Idiosyncratic Investments, Outside Opportunities and the Boundaries of the Firm
AbstractThis paper adopts the incomplete contracting perspective to study a firm’s continuous choice between producing an essential input in-house (full integration), contracting part of the production out (tapered integration), and contracting all of the production out (non-integration), when (i) an idiosyncratic capacity investment is required to produce the essential input and (ii) under non-integration, outside opportunities are better. We show that the firm’s boundary choice depends crucially on its commitment power. If the firm can pre-commit to a particular provision mode, tapered integration will be chosen more frequently. Also, with commitment power the firm will never subcontract only a small portion of its input needs. In-house capacity is in general smaller and outside capacity larger if the firm can pre-commit. Total capacity is never larger in the commitment than the non-commitment case.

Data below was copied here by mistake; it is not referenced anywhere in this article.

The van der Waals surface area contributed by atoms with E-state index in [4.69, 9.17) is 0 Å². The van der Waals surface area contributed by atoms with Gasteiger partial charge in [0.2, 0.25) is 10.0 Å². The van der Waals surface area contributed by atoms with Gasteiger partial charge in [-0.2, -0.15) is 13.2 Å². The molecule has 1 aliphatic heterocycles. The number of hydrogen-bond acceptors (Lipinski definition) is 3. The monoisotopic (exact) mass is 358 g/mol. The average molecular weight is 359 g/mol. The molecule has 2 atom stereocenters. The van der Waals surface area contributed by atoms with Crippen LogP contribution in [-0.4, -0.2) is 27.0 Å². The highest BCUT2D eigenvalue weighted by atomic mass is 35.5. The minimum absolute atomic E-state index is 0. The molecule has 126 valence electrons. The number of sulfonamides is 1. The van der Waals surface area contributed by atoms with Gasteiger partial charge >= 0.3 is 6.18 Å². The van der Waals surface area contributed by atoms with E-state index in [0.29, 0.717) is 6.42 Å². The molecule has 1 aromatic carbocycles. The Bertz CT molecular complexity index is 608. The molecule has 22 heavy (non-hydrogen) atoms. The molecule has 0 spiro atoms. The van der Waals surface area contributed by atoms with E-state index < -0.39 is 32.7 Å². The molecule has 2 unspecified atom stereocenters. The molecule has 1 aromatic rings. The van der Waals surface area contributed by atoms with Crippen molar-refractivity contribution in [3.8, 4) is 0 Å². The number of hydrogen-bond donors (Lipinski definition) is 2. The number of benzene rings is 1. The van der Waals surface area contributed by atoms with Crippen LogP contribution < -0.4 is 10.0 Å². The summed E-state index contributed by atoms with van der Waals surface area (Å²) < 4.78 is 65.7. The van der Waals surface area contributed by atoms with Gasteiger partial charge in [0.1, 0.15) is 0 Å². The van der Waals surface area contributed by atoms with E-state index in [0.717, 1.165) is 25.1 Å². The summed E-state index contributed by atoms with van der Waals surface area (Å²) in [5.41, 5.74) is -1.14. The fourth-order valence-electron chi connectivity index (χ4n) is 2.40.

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Bibliographic InfoPaper provided by C.E.P.R. Discussion Papers in its series CEPR Discussion Papers with number 2558.
Date of creation: Sep 2000
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Find related papers by JEL classification:
- C23 - Mathematical and Quantitative Methods - - Single Equation Models; Single Variables - - - Models with Panel Data; Longitudinal Data; Spatial Time Series
- L14 - Industrial Organization - - Market Structure, Firm Strategy, and Market Performance - - - Transactional Relationships; Contracts and Reputation
- L22 - Industrial Organization - - Firm Objectives, Organization, and Behavior - - - Firm Organization and Market Structure
- L23 - Industrial Organization - - Firm Objectives, Organization, and Behavior - - - Organization of Production
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